The Data Behind Childhood Bed Poverty Is Dire — But There’s Hope Between the Lines

We have affiliate relationships where we are paid a commission on sales through some of our links. See our disclosures.
SO 25 DoG Header 1 1

When the sun sets on our days, most of us retreat to the safety and security of our beds for the rest we so desperately need. And while beds are a given (and something we all take for granted) throughout our lifetime, that’s not the case for somewhere around two to three percent of children experiencing childhood bedlessness. While bed poverty is in every corner of the world, one organization stands at the frontlines to ensure No Kid Sleeps on the Floor in Our Town!®. Everyday Sleep In Heavenly Peace takes matters into its own hands (literally), building and delivering beds to kids in need. 

What Is Bed Poverty?

While the term bed poverty is beginning to make its way into the modern lexicon, SHP’s Public Relations Manager, Anna Marshall, tells Sleepopolis, “We actually call it childhood bedlessness.” 

Marshall explains that bedlessness comes in many forms. “We go into a lot of different situations when we deliver beds. We have kids who share a bed with a parent, kids who sleep on a bag of clothes in the corner, and we’ve even seen situations where family members’ switch off.’ (When one person goes to work, the other goes to sleep so they can rotate who’s using the bed.) And, of course, there are plenty of homes where everyone uses the couch during the day, and come nighttime, the couch pulls double duty as a bed.”  

That’s where Sleep In Heavenly Peace comes in. 

No Kid Sleeps on the Floor in Our Town!®

Since its founding in 2012, Sleep in Heavenly Peace has donated over 160,000 beds to kids in need. In terms of where beds are needed most, Marshall says it’s everywhere. “Childhood bedlessness is a silent problem that most people don’t realize is going on in their backyard.” She adds that no sooner do they open a new chapter than they receive an influx of applications. 

Mark Adcock of SHP’s Charlotte Chapter tells Sleepopolis that in their first five years, SHP was a group of family and friends building beds and delivering them where they were needed most. With only 9-12 “Chapters” during that time, the group built a total of 1,822 beds. Following media coverage in 2018, SHP has grown to roughly 300 chapters in 44 states, Canada, Bermuda, and the Bahamas, and has built over 181,000 beds. But, while they have grown by leaps and bounds, Marshall says it feels as though the applications increase proportionately.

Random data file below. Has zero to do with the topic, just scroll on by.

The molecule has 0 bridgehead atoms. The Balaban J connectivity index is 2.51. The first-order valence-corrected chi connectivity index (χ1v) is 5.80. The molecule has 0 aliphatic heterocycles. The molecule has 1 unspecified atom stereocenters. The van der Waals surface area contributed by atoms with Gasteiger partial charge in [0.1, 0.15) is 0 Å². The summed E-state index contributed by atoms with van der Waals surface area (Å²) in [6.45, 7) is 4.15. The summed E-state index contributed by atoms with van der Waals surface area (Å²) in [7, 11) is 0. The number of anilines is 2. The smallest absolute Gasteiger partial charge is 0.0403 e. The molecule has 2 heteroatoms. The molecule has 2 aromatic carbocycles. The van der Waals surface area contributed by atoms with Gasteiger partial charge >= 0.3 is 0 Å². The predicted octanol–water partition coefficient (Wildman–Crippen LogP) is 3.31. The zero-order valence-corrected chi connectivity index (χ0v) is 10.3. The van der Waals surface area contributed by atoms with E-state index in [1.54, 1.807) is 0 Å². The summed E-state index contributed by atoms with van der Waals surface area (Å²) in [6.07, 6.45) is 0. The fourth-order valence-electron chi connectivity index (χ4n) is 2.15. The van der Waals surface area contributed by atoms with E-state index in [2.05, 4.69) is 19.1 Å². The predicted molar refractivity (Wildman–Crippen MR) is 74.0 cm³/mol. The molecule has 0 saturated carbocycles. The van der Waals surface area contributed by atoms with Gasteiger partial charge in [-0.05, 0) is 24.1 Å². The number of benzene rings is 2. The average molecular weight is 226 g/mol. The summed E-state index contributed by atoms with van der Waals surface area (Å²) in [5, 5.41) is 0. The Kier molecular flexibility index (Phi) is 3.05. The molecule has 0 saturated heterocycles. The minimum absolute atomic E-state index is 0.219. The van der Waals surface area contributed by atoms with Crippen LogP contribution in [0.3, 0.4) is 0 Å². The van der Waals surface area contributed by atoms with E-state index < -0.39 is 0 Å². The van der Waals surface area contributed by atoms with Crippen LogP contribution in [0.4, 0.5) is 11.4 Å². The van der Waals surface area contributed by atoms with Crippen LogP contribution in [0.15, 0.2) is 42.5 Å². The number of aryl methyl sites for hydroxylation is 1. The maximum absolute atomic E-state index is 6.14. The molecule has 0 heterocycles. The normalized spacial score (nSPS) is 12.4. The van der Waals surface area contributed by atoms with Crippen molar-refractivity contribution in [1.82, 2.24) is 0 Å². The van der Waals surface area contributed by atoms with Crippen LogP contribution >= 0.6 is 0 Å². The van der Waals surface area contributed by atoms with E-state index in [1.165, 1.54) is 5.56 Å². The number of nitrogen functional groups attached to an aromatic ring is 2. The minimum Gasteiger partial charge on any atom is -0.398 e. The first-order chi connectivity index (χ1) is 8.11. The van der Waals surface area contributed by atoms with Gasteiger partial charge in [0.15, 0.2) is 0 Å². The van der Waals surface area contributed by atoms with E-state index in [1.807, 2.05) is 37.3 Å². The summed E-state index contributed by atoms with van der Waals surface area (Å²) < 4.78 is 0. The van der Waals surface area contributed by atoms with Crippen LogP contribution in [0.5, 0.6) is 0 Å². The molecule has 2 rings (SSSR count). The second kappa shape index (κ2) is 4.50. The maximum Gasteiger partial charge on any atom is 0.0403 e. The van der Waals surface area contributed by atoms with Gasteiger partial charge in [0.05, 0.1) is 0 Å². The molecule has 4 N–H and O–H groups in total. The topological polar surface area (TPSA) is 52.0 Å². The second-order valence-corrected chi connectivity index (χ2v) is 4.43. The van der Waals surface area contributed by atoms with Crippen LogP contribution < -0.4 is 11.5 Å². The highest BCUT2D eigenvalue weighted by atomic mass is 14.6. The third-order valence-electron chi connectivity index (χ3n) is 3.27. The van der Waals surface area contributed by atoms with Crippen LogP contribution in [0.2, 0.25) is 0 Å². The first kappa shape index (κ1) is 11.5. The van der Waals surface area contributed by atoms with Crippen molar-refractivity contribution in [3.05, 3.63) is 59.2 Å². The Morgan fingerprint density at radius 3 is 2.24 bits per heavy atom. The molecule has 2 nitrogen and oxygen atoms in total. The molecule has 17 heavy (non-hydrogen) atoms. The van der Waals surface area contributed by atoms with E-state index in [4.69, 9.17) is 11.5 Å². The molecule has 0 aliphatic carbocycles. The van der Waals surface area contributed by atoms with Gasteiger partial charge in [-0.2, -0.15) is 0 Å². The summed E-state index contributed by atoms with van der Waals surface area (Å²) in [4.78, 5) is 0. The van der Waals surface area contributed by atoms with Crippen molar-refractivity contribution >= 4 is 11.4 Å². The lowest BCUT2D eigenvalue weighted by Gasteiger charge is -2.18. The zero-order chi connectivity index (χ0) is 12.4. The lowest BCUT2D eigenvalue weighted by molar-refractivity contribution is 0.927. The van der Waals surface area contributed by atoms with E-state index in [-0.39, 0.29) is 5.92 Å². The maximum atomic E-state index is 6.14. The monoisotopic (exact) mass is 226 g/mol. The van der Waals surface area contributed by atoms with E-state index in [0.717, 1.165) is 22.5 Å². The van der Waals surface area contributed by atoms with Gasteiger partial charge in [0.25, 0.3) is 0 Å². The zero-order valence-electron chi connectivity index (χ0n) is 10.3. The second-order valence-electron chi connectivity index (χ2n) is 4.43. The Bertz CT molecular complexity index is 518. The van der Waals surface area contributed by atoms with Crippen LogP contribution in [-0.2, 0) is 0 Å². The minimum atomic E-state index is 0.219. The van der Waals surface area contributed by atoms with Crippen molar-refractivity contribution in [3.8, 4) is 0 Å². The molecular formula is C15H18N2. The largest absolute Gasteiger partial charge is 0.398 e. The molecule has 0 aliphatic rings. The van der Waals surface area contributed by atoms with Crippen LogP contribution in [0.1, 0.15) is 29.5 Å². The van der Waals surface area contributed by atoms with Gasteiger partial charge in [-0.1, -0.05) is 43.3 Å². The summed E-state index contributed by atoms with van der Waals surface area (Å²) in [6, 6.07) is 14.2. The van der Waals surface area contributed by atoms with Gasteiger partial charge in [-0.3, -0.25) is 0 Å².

“Since May of 2022, the SHP has received 173,929 applications with requests for 371,971 beds,” says Adcock. Even more unfortunate, he adds, “SHP may not be able to fulfill 180,900 (49%) of those bed requests because they don’t have chapters in some areas and are unable to service them.”

Regarding the ebb and flow of builds and deliveries, Adcock “SHP tends to see some modulation around the beginning and end of the school year, and that number also increases in the Fall and into the Christmas holiday season as many chapters add additional delivery events in December.”

Impact of Bedlessness on Kids

With no formal studies on the subject, it’s hard to really get a pulse on the impact of bedlessness, but we can say this: poverty and sleep inequality are indeed related. 

First, the US Census shows that states with a higher percentage of children living in poverty also had more children sleeping less than the recommended amount. (1)

Childhood Poverty Rate vs. Percentage of Children Getting Insufficient Sleep 1

More specifically, 53.1 percent of children living below 100 percent of the Federal Poverty Level get the recommended amount of sleep, compared to 75.8 percent of children at 400 percent of the FPL.

Percentage of Federal Poverty Level vs. Insufficient Sleep 1

And while poverty seems to be a predictor of sleep inequality, so too does race, geography, and family structure. 

Recommended amount of sleep 1

Sleep Inequity By Race

Less than half (48.8 percent) of Black children sleep the recommended age-appropriate hours, whereas 71.6 percent of White children sleep the recommended amount.  (1)

Sleep Inequity By Geography

The National Survey of Children’s Health 2021-2022 shows Louisiana has the highest rate of childhood insufficient sleep, with nearly half of their children (48.5 percent) sleeping less than the recommended age-appropriate hours. Mississippi and Alabama rank second and third, with 45.5 percent and 44.7 percent of children lacking sleep, respectively. (1)

RankStateChild sleeps recommended age-appropriate hours %Child sleeps less than recommended age-appropriate hours %
6West Virginia60.10%39.90%
7South Carolina60.20%39.80%
9New Mexico60.40%39.60%

Sleep Inequity by Family Structure 

Less than half (47.3 percent) of children living in grandparent households get the recommended amount of sleep, while 71.6 percent of children living with two married parents get adequate sleep. 

Understandably, the lack of a safe and comfortable sleep space can have a tremendous impact on anyone.  (1)

Family Structure 1